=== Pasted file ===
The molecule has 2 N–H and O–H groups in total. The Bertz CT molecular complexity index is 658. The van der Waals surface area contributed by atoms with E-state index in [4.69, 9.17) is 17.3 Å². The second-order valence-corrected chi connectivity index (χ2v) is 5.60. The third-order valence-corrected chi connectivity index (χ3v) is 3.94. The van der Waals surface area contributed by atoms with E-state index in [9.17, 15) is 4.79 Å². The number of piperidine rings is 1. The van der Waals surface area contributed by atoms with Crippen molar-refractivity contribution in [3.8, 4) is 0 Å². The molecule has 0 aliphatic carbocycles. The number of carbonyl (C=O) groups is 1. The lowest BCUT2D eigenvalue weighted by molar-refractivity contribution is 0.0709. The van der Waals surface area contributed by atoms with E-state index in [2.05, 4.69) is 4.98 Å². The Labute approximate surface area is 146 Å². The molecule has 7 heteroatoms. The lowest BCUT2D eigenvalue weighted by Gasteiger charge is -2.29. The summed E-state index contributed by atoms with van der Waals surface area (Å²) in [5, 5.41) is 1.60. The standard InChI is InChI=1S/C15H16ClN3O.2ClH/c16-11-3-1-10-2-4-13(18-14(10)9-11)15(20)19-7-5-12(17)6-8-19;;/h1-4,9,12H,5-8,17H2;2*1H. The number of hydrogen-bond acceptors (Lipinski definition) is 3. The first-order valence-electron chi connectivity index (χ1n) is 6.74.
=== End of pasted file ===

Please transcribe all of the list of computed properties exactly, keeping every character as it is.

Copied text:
The molecule has 2 N–H and O–H groups in total. The Bertz CT molecular complexity index is 658. The van der Waals surface area contributed by atoms with E-state index in [4.69, 9.17) is 17.3 Å². The second-order valence-corrected chi connectivity index (χ2v) is 5.60. The third-order valence-corrected chi connectivity index (χ3v) is 3.94. The van der Waals surface area contributed by atoms with E-state index in [9.17, 15) is 4.79 Å². The number of piperidine rings is 1. The van der Waals surface area contributed by atoms with Crippen molar-refractivity contribution in [3.8, 4) is 0 Å². The molecule has 0 aliphatic carbocycles. The number of carbonyl (C=O) groups is 1. The lowest BCUT2D eigenvalue weighted by molar-refractivity contribution is 0.0709. The van der Waals surface area contributed by atoms with E-state index in [2.05, 4.69) is 4.98 Å². The Labute approximate surface area is 146 Å². The molecule has 7 heteroatoms. The lowest BCUT2D eigenvalue weighted by Gasteiger charge is -2.29. The summed E-state index contributed by atoms with van der Waals surface area (Å²) in [5, 5.41) is 1.60. The standard InChI is InChI=1S/C15H16ClN3O.2ClH/c16-11-3-1-10-2-4-13(18-14(10)9-11)15(20)19-7-5-12(17)6-8-19;;/h1-4,9,12H,5-8,17H2;2*1H. The number of hydrogen-bond acceptors (Lipinski definition) is 3. The first-order valence-electron chi connectivity index (χ1n) is 6.74.